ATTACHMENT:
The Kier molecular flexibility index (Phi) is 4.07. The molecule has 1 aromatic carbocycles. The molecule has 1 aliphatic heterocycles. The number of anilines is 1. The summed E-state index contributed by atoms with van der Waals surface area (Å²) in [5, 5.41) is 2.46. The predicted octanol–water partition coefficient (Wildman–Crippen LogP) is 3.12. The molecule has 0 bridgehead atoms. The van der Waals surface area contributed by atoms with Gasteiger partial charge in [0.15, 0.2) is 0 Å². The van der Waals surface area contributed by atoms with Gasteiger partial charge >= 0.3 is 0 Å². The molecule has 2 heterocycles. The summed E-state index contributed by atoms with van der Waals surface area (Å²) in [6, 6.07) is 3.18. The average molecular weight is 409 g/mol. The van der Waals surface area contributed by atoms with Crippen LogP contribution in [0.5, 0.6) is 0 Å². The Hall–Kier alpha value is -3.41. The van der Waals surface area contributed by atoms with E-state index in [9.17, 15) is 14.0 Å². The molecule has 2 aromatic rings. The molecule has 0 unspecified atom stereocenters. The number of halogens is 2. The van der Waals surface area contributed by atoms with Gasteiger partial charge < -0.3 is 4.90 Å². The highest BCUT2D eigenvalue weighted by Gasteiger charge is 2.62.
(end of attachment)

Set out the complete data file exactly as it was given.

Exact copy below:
The Kier molecular flexibility index (Phi) is 4.07. The molecule has 1 aromatic carbocycles. The molecule has 1 aliphatic heterocycles. The number of anilines is 1. The summed E-state index contributed by atoms with van der Waals surface area (Å²) in [5, 5.41) is 2.46. The predicted octanol–water partition coefficient (Wildman–Crippen LogP) is 3.12. The molecule has 0 bridgehead atoms. The van der Waals surface area contributed by atoms with Gasteiger partial charge in [0.15, 0.2) is 0 Å². The van der Waals surface area contributed by atoms with Gasteiger partial charge >= 0.3 is 0 Å². The molecule has 2 heterocycles. The summed E-state index contributed by atoms with van der Waals surface area (Å²) in [6, 6.07) is 3.18. The average molecular weight is 409 g/mol. The van der Waals surface area contributed by atoms with Crippen LogP contribution in [0.5, 0.6) is 0 Å². The Hall–Kier alpha value is -3.41. The van der Waals surface area contributed by atoms with E-state index in [9.17, 15) is 14.0 Å². The molecule has 2 aromatic rings. The molecule has 0 unspecified atom stereocenters. The number of halogens is 2. The van der Waals surface area contributed by atoms with Gasteiger partial charge < -0.3 is 4.90 Å². The highest BCUT2D eigenvalue weighted by Gasteiger charge is 2.62.